MIL OSI translation. Region: Germany/Germany –
Source: Fraunhofer-GesellschaftUp to now, fluorescence-based techniques have been considered more of an estimate than a reliable, quantitative measurement method: After all, not only precise references are needed to calibrate the method, but also a deep understanding of the effects that influence the fluorescence radiation. “We were able to develop a robust and extremely fast precision measuring method from the estimation iron,” explains Dr. Albrecht Brandenburg from the Fraunhofer Institute for Physical Measurement Techniques IPM. The world seems to have been waiting for it: the technology is spreading rapidly both nationally and internationally, and sales at the Fraunhofer IPM in this field are already reaching millions. For their development, Dr. Albrecht Brandenburg and Dr. Alexander Blattermann awarded the Joseph von Fraunhofer Prize. The jury justified its decision with the high technical performance and the economically measurable advantage for the companies using it.Detecting contamination in the production cycleAnother advantage: the technology can be used inline. “For the first time, complex 3D components can be checked for cleanliness every second during production – and 100 percent at that,” says Brandenburg, who has been researching at the Fraunhofer IPM for over 30 years. It was also he who had the idea of using imaging fluorescence measurement technology for component testing – primarily to track down contamination from oil or dirt. Such information is particularly important when it comes to safety, for example when gluing car components. For the measurement, a short-wave, violet laser beam scans the component surface and excites the organic contaminants to emit a long-wave glow. This fluorescent light is captured by the laser scanner, converted into quantitative measurement data and combined to form an image: regardless of whether it is a meter-long piece of sheet metal or a small electrical component. “The performance data achieved is spectacular: we can measure 40 million points per second and detect contamination levels of one milligram per square meter, quantitative measurements are possible from ten milligrams,” enthuses Blattermann, who developed and commissioned the inline system. “The F-Scanner makes fluorescence measurement technology for quality control and process control socially acceptable.”Success around the globe When asked about the recipe for success, Brandenburg replies: “In order to meet the industrial needs of a new technology, it is crucial to establish customer contacts parallel to the development and establish cooperations at a very early stage.« For example, with Robert Bosch GmbH as a customer from the very beginning: »With the new Fraunhofer process, we can detect the slightest contamination on the surfaces and increase the quality and thus the safety of adhesive bonds on electronic control units ‘ says Dr. Heiko Elsinger, process developer in the Bosch Automotive Electronics division. “This improves reliability, ensures faster processes and ultimately contributes to sustainable production.” Not only Robert Bosch GmbH, but also other entrepreneurs seem to have a similar view: since 2015, the team led by Brandenburg and Blättermann has around 3, 5 million euros in industrial orders from twenty customers in five countries. »I now sign offers for fluorescence inspection devices in different versions practically every week – for users in Germany and all over the world. The trend is rising sharply,” says Prof. Karsten Buse, head of the Fraunhofer IPM.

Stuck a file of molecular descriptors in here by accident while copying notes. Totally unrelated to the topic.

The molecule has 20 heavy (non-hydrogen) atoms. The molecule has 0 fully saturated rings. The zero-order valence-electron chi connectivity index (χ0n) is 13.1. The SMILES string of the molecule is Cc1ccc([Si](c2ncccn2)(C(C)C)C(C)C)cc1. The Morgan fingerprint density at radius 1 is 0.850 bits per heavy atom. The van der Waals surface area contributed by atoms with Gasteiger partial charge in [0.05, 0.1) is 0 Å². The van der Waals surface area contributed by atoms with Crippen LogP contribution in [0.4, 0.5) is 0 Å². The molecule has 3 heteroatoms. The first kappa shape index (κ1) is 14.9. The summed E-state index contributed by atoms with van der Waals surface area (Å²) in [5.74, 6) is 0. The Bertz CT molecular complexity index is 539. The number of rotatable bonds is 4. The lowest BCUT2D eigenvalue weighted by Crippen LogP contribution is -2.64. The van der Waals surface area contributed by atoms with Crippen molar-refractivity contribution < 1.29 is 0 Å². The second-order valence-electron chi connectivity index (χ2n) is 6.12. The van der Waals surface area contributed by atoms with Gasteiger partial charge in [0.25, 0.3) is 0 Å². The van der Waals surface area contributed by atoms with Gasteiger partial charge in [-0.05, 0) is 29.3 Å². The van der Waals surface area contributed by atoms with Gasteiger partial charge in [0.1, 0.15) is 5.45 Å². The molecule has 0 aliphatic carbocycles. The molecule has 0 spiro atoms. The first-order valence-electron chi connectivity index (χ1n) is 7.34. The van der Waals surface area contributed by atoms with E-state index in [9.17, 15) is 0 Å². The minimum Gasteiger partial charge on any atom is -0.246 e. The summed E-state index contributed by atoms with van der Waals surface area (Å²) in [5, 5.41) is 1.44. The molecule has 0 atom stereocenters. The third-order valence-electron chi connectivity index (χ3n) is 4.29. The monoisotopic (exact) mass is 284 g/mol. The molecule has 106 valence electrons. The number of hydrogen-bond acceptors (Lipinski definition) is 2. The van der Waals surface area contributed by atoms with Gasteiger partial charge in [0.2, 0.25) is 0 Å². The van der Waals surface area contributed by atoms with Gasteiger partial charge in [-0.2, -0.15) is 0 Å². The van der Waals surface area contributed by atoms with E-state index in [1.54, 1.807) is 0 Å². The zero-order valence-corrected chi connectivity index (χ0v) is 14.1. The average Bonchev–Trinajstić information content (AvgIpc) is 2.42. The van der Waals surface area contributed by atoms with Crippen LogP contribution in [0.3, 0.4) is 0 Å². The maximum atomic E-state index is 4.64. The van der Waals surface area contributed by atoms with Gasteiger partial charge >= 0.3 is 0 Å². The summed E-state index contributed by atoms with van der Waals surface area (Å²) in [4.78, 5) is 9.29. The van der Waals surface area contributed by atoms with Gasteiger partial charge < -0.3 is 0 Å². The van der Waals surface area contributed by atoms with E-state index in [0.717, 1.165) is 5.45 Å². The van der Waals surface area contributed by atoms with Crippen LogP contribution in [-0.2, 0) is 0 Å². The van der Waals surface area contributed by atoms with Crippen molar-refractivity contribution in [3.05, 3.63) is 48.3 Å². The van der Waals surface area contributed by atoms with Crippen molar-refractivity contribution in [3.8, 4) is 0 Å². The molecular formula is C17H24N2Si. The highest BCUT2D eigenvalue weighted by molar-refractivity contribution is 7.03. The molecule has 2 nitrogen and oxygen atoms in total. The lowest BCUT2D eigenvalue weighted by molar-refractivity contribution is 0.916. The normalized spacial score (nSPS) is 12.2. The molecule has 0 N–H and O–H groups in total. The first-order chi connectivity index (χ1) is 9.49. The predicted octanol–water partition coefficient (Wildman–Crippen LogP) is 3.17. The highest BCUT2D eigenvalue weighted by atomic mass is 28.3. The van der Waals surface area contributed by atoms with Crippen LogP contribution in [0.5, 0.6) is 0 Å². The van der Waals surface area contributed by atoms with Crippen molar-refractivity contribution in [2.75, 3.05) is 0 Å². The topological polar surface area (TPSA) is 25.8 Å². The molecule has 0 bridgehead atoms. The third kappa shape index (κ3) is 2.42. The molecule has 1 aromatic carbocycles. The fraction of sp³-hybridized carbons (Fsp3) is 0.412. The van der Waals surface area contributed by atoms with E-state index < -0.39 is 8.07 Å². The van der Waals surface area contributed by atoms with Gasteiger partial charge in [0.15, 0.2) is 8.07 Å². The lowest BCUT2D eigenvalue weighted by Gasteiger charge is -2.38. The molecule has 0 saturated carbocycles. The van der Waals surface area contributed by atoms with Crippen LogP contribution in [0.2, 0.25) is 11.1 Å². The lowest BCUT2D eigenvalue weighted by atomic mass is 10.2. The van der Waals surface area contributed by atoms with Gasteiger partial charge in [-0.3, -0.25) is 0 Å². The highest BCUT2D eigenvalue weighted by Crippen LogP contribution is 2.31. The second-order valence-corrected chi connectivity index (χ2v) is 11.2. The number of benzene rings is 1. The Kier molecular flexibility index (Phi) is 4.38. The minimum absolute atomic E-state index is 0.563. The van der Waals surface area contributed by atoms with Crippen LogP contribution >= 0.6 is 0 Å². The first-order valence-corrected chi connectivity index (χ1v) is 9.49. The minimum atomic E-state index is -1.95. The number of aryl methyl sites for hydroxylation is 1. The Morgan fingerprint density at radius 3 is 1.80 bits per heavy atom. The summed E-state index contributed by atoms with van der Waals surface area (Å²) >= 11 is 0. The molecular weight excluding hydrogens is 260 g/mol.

EDITOR’S NOTE: This article is a translation. Apologies should the grammar and/or sentence structure not be perfect.